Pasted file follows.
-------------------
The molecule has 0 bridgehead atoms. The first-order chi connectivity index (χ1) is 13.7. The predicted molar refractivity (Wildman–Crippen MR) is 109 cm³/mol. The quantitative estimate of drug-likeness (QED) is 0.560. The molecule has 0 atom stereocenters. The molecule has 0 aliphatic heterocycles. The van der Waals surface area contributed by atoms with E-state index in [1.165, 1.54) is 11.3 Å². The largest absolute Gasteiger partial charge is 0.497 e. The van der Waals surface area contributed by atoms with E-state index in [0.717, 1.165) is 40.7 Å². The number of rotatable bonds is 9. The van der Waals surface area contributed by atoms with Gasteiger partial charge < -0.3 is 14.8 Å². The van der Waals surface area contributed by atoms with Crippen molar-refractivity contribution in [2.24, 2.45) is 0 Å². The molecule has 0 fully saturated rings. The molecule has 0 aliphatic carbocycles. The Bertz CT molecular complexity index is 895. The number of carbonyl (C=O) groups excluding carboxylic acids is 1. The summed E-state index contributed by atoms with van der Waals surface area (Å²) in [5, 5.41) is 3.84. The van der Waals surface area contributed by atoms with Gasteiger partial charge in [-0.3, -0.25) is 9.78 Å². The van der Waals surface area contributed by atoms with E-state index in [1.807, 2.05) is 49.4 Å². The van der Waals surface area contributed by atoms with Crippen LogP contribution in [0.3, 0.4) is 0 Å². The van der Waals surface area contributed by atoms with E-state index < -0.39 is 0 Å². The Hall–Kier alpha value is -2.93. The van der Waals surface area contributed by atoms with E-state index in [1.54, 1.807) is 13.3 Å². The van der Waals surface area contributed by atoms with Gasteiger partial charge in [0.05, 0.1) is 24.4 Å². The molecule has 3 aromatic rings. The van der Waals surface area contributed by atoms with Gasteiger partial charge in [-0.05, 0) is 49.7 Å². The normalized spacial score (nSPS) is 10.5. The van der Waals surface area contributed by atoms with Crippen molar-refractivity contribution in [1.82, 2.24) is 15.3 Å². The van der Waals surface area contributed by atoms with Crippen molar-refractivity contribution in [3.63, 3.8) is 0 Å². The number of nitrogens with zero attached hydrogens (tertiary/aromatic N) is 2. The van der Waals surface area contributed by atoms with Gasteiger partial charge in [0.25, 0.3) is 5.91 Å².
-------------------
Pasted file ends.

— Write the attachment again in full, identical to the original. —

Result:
The molecule has 0 bridgehead atoms. The first-order chi connectivity index (χ1) is 13.7. The predicted molar refractivity (Wildman–Crippen MR) is 109 cm³/mol. The quantitative estimate of drug-likeness (QED) is 0.560. The molecule has 0 atom stereocenters. The molecule has 0 aliphatic heterocycles. The van der Waals surface area contributed by atoms with E-state index in [1.165, 1.54) is 11.3 Å². The largest absolute Gasteiger partial charge is 0.497 e. The van der Waals surface area contributed by atoms with E-state index in [0.717, 1.165) is 40.7 Å². The number of rotatable bonds is 9. The van der Waals surface area contributed by atoms with Gasteiger partial charge < -0.3 is 14.8 Å². The van der Waals surface area contributed by atoms with Crippen molar-refractivity contribution in [2.24, 2.45) is 0 Å². The molecule has 0 fully saturated rings. The molecule has 0 aliphatic carbocycles. The Bertz CT molecular complexity index is 895. The number of carbonyl (C=O) groups excluding carboxylic acids is 1. The summed E-state index contributed by atoms with van der Waals surface area (Å²) in [5, 5.41) is 3.84. The van der Waals surface area contributed by atoms with Gasteiger partial charge in [-0.3, -0.25) is 9.78 Å². The van der Waals surface area contributed by atoms with E-state index in [1.807, 2.05) is 49.4 Å². The van der Waals surface area contributed by atoms with Crippen LogP contribution in [0.3, 0.4) is 0 Å². The van der Waals surface area contributed by atoms with E-state index < -0.39 is 0 Å². The Hall–Kier alpha value is -2.93. The van der Waals surface area contributed by atoms with E-state index in [1.54, 1.807) is 13.3 Å². The van der Waals surface area contributed by atoms with Gasteiger partial charge in [0.05, 0.1) is 24.4 Å². The molecule has 3 aromatic rings. The van der Waals surface area contributed by atoms with Gasteiger partial charge in [-0.05, 0) is 49.7 Å². The normalized spacial score (nSPS) is 10.5. The van der Waals surface area contributed by atoms with Crippen molar-refractivity contribution in [1.82, 2.24) is 15.3 Å². The van der Waals surface area contributed by atoms with Crippen molar-refractivity contribution in [3.63, 3.8) is 0 Å². The number of nitrogens with zero attached hydrogens (tertiary/aromatic N) is 2. The van der Waals surface area contributed by atoms with Gasteiger partial charge in [0.25, 0.3) is 5.91 Å².